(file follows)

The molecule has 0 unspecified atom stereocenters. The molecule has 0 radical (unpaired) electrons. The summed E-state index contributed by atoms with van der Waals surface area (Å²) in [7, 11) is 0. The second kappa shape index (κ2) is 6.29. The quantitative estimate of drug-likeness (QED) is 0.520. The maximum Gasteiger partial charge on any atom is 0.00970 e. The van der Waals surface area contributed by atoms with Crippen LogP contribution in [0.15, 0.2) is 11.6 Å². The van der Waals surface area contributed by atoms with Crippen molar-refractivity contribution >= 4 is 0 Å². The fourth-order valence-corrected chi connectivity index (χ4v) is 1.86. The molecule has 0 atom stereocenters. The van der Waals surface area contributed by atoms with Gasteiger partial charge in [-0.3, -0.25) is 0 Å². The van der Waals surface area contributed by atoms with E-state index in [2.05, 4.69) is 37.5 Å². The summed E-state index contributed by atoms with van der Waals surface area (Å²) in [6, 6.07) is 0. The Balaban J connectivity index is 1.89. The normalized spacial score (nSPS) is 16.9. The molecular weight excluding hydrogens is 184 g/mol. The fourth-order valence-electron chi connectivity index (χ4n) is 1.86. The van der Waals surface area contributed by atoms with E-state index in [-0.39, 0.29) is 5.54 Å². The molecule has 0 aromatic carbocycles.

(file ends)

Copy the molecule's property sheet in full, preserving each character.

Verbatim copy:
The molecule has 0 unspecified atom stereocenters. The molecule has 0 radical (unpaired) electrons. The summed E-state index contributed by atoms with van der Waals surface area (Å²) in [7, 11) is 0. The second kappa shape index (κ2) is 6.29. The quantitative estimate of drug-likeness (QED) is 0.520. The maximum Gasteiger partial charge on any atom is 0.00970 e. The van der Waals surface area contributed by atoms with Crippen LogP contribution in [0.15, 0.2) is 11.6 Å². The van der Waals surface area contributed by atoms with Crippen molar-refractivity contribution >= 4 is 0 Å². The fourth-order valence-corrected chi connectivity index (χ4v) is 1.86. The molecule has 0 atom stereocenters. The van der Waals surface area contributed by atoms with Gasteiger partial charge in [-0.3, -0.25) is 0 Å². The van der Waals surface area contributed by atoms with E-state index in [2.05, 4.69) is 37.5 Å². The summed E-state index contributed by atoms with van der Waals surface area (Å²) in [6, 6.07) is 0. The Balaban J connectivity index is 1.89. The normalized spacial score (nSPS) is 16.9. The molecular weight excluding hydrogens is 184 g/mol. The fourth-order valence-electron chi connectivity index (χ4n) is 1.86. The van der Waals surface area contributed by atoms with E-state index in [-0.39, 0.29) is 5.54 Å². The molecule has 0 aromatic carbocycles.